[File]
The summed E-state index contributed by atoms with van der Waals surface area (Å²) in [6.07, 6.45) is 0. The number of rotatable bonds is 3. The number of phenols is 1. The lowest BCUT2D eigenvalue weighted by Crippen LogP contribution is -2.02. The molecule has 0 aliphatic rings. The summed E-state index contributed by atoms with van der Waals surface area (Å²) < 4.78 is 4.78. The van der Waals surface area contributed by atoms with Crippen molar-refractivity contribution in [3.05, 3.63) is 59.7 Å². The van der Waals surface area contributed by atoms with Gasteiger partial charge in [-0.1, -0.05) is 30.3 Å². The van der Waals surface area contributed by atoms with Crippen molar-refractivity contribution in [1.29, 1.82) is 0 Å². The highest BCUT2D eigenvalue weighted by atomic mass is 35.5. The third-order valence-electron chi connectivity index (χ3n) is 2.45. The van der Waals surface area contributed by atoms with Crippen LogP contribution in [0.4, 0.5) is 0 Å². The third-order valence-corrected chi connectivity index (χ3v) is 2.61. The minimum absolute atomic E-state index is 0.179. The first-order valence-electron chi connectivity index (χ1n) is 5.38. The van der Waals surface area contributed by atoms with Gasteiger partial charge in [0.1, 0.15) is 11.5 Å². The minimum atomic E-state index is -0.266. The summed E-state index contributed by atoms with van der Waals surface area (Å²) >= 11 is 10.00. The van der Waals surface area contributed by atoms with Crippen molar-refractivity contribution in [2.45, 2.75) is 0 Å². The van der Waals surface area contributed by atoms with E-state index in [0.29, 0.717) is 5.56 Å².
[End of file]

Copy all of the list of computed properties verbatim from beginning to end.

The summed E-state index contributed by atoms with van der Waals surface area (Å²) in [6.07, 6.45) is 0. The number of rotatable bonds is 3. The number of phenols is 1. The lowest BCUT2D eigenvalue weighted by Crippen LogP contribution is -2.02. The molecule has 0 aliphatic rings. The summed E-state index contributed by atoms with van der Waals surface area (Å²) < 4.78 is 4.78. The van der Waals surface area contributed by atoms with Crippen molar-refractivity contribution in [3.05, 3.63) is 59.7 Å². The van der Waals surface area contributed by atoms with Gasteiger partial charge in [-0.1, -0.05) is 30.3 Å². The van der Waals surface area contributed by atoms with Crippen molar-refractivity contribution in [1.29, 1.82) is 0 Å². The highest BCUT2D eigenvalue weighted by atomic mass is 35.5. The third-order valence-electron chi connectivity index (χ3n) is 2.45. The van der Waals surface area contributed by atoms with Crippen LogP contribution in [0.4, 0.5) is 0 Å². The third-order valence-corrected chi connectivity index (χ3v) is 2.61. The minimum absolute atomic E-state index is 0.179. The first-order valence-electron chi connectivity index (χ1n) is 5.38. The van der Waals surface area contributed by atoms with Gasteiger partial charge in [0.1, 0.15) is 11.5 Å². The minimum atomic E-state index is -0.266. The summed E-state index contributed by atoms with van der Waals surface area (Å²) >= 11 is 10.00. The van der Waals surface area contributed by atoms with Crippen molar-refractivity contribution in [2.45, 2.75) is 0 Å². The van der Waals surface area contributed by atoms with E-state index in [0.29, 0.717) is 5.56 Å².